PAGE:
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Reparations for Enslavement, Segregation, and Racism?

New York State and California have both created commissions to study the possibility of reparations to African Americans for the legacy of slavery and post-Civil War segregation and racism. The California commission has already recommended direct payments of over a million dollars to eligible state residents. On the federal level, Senator Cory Booker (D-NJ) and Representative Sheila Jackson Lee (D-TX) introduced legislation in the U.S. Congress to create a Commission to Study and Develop Reparation Proposals for African Americans Act, and Representative Cori Bush (D-MS) is promoting a bill allocating $14 trillion as reparations for the descendants of enslaved Africans. During the 2020 Presidential election campaign, Joseph Biden and Kamala Harris, both endorsed a federal study of reparations.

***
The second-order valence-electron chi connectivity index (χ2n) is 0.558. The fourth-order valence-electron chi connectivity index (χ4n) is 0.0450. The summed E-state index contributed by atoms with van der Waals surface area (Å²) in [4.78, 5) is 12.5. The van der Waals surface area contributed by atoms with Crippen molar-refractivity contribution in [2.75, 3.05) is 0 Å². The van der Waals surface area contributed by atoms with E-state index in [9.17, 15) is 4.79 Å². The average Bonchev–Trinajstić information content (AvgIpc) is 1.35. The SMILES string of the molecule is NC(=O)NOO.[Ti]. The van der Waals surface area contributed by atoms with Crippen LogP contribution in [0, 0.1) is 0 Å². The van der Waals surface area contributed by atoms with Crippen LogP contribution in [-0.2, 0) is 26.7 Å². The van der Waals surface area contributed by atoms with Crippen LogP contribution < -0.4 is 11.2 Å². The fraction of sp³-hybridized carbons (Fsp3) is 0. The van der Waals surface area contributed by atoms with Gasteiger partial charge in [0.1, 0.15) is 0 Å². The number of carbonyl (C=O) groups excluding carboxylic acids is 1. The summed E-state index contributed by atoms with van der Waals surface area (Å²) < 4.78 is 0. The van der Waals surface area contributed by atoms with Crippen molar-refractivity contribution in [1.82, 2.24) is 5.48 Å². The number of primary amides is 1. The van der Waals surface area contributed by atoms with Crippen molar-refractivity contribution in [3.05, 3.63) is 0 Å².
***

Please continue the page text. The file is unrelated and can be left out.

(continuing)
Debate over reparations for Africans formerly enslaved in the United States and their descendants is not new. In February 1783, Belinda Sutton, who was born in eastern Ghana, kidnapped at the age of twelve, and enslaved in Massachusetts, petitioned in the newly independent Commonwealth’s courts, and was awarded a pension of 15 pounds and 12 shillings from the estate of her former owner, about $4,000 in today’s money.

A March 30, 1844 article in the New-York Daily Tribune (p. 8) reported that a “curious petition” was submitted to the New York State Legislature from Wayne County along Lake Ontario. The petition called on the state to “pay the black citizens of the State for loss of services while in a state of slavery prior to 1827.” The motion was tabled and buried.